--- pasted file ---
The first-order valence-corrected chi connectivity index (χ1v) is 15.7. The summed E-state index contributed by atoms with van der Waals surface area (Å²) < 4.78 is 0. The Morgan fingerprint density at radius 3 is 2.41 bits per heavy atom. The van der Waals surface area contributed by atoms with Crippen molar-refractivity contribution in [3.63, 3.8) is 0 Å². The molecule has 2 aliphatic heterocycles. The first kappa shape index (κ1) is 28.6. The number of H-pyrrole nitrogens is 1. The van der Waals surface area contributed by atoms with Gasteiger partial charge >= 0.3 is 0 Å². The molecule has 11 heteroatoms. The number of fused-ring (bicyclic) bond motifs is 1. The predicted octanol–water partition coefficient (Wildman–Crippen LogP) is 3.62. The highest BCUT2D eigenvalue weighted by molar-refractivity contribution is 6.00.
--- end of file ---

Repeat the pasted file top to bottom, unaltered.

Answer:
The first-order valence-corrected chi connectivity index (χ1v) is 15.7. The summed E-state index contributed by atoms with van der Waals surface area (Å²) < 4.78 is 0. The Morgan fingerprint density at radius 3 is 2.41 bits per heavy atom. The van der Waals surface area contributed by atoms with Crippen molar-refractivity contribution in [3.63, 3.8) is 0 Å². The molecule has 2 aliphatic heterocycles. The first kappa shape index (κ1) is 28.6. The number of H-pyrrole nitrogens is 1. The van der Waals surface area contributed by atoms with Gasteiger partial charge >= 0.3 is 0 Å². The molecule has 11 heteroatoms. The number of fused-ring (bicyclic) bond motifs is 1. The predicted octanol–water partition coefficient (Wildman–Crippen LogP) is 3.62. The highest BCUT2D eigenvalue weighted by molar-refractivity contribution is 6.00.